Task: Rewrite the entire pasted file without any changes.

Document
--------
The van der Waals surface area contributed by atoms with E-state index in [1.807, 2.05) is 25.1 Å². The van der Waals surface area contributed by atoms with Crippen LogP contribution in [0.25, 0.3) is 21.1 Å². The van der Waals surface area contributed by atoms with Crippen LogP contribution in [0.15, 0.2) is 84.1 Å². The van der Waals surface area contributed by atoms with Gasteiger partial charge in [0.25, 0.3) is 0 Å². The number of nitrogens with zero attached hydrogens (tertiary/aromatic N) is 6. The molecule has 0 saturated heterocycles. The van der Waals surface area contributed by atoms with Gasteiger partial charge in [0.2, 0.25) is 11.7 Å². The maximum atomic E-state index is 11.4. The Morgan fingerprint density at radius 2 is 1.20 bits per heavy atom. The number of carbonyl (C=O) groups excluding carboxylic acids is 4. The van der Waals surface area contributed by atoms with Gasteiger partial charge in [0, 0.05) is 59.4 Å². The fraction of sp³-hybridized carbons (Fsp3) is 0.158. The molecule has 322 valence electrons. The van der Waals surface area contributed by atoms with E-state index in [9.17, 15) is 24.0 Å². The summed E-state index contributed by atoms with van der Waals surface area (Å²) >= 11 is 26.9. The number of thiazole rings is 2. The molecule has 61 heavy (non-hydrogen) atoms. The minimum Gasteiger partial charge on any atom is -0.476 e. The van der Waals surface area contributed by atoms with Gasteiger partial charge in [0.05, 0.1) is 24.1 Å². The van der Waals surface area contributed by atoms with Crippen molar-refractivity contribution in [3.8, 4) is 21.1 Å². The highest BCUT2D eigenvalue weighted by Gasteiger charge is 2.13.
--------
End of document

The van der Waals surface area contributed by atoms with E-state index in [1.807, 2.05) is 25.1 Å². The van der Waals surface area contributed by atoms with Crippen LogP contribution in [0.25, 0.3) is 21.1 Å². The van der Waals surface area contributed by atoms with Crippen LogP contribution in [0.15, 0.2) is 84.1 Å². The van der Waals surface area contributed by atoms with Gasteiger partial charge in [0.25, 0.3) is 0 Å². The number of nitrogens with zero attached hydrogens (tertiary/aromatic N) is 6. The molecule has 0 saturated heterocycles. The van der Waals surface area contributed by atoms with Gasteiger partial charge in [0.2, 0.25) is 11.7 Å². The maximum atomic E-state index is 11.4. The Morgan fingerprint density at radius 2 is 1.20 bits per heavy atom. The number of carbonyl (C=O) groups excluding carboxylic acids is 4. The van der Waals surface area contributed by atoms with Gasteiger partial charge in [0, 0.05) is 59.4 Å². The fraction of sp³-hybridized carbons (Fsp3) is 0.158. The molecule has 322 valence electrons. The van der Waals surface area contributed by atoms with E-state index in [9.17, 15) is 24.0 Å². The summed E-state index contributed by atoms with van der Waals surface area (Å²) >= 11 is 26.9. The number of thiazole rings is 2. The molecule has 61 heavy (non-hydrogen) atoms. The minimum Gasteiger partial charge on any atom is -0.476 e. The van der Waals surface area contributed by atoms with Gasteiger partial charge in [0.05, 0.1) is 24.1 Å². The van der Waals surface area contributed by atoms with Crippen molar-refractivity contribution in [3.8, 4) is 21.1 Å². The highest BCUT2D eigenvalue weighted by Gasteiger charge is 2.13.